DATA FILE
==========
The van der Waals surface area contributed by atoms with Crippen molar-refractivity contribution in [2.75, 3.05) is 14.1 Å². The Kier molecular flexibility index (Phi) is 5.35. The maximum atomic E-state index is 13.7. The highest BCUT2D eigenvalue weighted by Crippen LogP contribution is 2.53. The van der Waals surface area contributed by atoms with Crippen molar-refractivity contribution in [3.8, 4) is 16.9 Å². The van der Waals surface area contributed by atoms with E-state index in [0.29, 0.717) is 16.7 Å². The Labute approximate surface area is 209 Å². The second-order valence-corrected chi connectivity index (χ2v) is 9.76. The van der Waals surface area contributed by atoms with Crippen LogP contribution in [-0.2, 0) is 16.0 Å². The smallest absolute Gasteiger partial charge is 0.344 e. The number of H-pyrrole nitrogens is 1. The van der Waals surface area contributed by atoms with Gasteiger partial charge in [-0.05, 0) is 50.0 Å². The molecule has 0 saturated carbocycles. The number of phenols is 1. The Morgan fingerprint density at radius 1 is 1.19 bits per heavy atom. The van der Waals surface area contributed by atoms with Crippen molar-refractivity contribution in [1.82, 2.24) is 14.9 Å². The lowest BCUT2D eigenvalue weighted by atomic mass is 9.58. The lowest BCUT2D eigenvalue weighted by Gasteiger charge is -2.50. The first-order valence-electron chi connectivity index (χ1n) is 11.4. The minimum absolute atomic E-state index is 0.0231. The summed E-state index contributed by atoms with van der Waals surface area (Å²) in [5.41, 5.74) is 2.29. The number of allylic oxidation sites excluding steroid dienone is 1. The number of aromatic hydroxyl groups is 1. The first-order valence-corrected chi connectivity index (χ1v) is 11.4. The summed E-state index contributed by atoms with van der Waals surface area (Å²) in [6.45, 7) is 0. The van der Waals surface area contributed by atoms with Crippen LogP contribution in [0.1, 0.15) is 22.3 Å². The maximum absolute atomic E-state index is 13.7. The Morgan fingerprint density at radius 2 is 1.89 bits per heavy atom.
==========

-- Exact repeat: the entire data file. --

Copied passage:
The van der Waals surface area contributed by atoms with Crippen molar-refractivity contribution in [2.75, 3.05) is 14.1 Å². The Kier molecular flexibility index (Phi) is 5.35. The maximum atomic E-state index is 13.7. The highest BCUT2D eigenvalue weighted by Crippen LogP contribution is 2.53. The van der Waals surface area contributed by atoms with Crippen molar-refractivity contribution in [3.8, 4) is 16.9 Å². The van der Waals surface area contributed by atoms with E-state index in [0.29, 0.717) is 16.7 Å². The Labute approximate surface area is 209 Å². The second-order valence-corrected chi connectivity index (χ2v) is 9.76. The van der Waals surface area contributed by atoms with Crippen LogP contribution in [-0.2, 0) is 16.0 Å². The smallest absolute Gasteiger partial charge is 0.344 e. The number of H-pyrrole nitrogens is 1. The van der Waals surface area contributed by atoms with Gasteiger partial charge in [-0.05, 0) is 50.0 Å². The molecule has 0 saturated carbocycles. The number of phenols is 1. The Morgan fingerprint density at radius 1 is 1.19 bits per heavy atom. The van der Waals surface area contributed by atoms with Crippen molar-refractivity contribution in [1.82, 2.24) is 14.9 Å². The lowest BCUT2D eigenvalue weighted by atomic mass is 9.58. The lowest BCUT2D eigenvalue weighted by Gasteiger charge is -2.50. The first-order valence-electron chi connectivity index (χ1n) is 11.4. The minimum absolute atomic E-state index is 0.0231. The summed E-state index contributed by atoms with van der Waals surface area (Å²) in [5.41, 5.74) is 2.29. The number of allylic oxidation sites excluding steroid dienone is 1. The number of aromatic hydroxyl groups is 1. The first-order valence-corrected chi connectivity index (χ1v) is 11.4. The summed E-state index contributed by atoms with van der Waals surface area (Å²) in [6.45, 7) is 0. The van der Waals surface area contributed by atoms with Crippen LogP contribution in [0.1, 0.15) is 22.3 Å². The maximum absolute atomic E-state index is 13.7. The Morgan fingerprint density at radius 2 is 1.89 bits per heavy atom.